It's not hard to feel some sympathy for the Seneca Nation of Indians as it awaits what amounts to a death sentence for its Internet cigarette business. The recent law banning the U.S. Postal Service from delivering cigarettes will hurt, and perhaps cripple, its operations.
But sympathy isn't the same as support. This was the right decision. Addictive, poisonous substances shouldn't be available at the click of a button. That, alone, was sufficient reason to enact this law.
Representatives of the nation told federal regulators that the law is bound to result in racial profiling of Indians, and called the law a direct hit on the Senecas' sovereignty. We hope regulators will avoid racial profiling, just as we hope the Senecas, and all Internet vendors of cigarettes, will abide by this important law.
As to the nation's sovereignty, the law is much broader than a specific targeting of the Seneca Nation and cannot reasonably be interpreted as an attack. The sensible and necessary point is to restrict the availability of cigarettes, not to punish a particular group of people. The Senecas may be a primary Internet vendor of cigarettes, but they're not alone.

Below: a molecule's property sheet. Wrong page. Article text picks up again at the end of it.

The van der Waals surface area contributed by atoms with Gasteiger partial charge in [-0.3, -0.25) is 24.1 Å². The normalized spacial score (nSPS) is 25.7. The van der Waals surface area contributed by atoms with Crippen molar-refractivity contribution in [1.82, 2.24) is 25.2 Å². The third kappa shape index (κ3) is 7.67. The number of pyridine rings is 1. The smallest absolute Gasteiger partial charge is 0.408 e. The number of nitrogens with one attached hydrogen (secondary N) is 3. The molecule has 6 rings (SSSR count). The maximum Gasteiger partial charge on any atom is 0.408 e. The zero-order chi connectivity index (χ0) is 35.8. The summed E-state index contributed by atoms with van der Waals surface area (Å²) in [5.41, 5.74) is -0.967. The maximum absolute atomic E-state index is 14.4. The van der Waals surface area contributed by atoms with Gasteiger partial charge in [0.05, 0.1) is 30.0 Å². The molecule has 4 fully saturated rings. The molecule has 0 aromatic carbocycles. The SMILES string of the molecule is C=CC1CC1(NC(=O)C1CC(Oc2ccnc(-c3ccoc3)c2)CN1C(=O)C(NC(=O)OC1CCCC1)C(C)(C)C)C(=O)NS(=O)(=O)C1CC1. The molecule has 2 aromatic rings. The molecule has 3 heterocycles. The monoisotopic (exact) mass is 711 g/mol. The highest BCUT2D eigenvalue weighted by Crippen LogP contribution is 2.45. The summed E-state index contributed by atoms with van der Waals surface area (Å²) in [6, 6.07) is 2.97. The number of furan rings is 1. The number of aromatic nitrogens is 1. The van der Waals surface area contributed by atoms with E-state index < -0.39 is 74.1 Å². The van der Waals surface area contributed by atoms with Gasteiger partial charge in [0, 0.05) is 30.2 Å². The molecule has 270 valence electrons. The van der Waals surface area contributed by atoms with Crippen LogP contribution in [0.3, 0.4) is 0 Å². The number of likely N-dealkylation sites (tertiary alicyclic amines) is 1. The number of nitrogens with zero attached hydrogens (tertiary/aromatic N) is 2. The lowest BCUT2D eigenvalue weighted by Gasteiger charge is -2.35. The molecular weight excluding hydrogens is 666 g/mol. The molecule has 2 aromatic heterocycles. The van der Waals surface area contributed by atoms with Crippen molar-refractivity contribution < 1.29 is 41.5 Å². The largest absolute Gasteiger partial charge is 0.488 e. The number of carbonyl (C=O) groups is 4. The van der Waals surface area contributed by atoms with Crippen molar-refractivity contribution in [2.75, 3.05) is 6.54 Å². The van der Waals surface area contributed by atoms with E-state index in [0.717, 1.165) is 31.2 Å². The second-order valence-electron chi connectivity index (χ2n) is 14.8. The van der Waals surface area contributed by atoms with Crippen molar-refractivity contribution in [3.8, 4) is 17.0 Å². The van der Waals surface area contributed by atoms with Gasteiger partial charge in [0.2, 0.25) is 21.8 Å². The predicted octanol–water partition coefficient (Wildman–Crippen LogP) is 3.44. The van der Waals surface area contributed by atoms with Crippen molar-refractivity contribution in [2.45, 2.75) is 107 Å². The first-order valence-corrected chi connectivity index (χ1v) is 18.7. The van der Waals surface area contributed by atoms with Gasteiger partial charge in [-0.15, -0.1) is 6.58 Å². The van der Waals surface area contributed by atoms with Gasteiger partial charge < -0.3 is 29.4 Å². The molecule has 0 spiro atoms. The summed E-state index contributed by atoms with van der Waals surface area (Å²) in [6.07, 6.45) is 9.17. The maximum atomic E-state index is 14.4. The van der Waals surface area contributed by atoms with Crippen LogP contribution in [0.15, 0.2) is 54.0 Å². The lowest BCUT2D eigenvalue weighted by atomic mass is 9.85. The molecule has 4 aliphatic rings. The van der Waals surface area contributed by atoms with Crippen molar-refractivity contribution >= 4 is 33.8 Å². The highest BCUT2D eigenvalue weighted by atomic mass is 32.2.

It is true that the law will have other broadly beneficial effects, including leveling the competitive field for other, non-Indian cigarette retailers, though we'd be happy to see them all stop selling this poison. That doesn't change the fact that this is good policy.
It's also worth remembering that, while the Senecas' loss of this market is plainly going to have an impact, they have exclusive rights to the Western New York casino business, which brings in tens of millions of dollars a year. We don't blame them for trying to protect what they have, but the fact is, that they now have much that no one else does.
Things change. Ideas evolve. Fifty years ago, doctors were advertising cigarettes on television. Today, we understand the severe social and individual costs of nicotine addiction. This is a change whose time has come.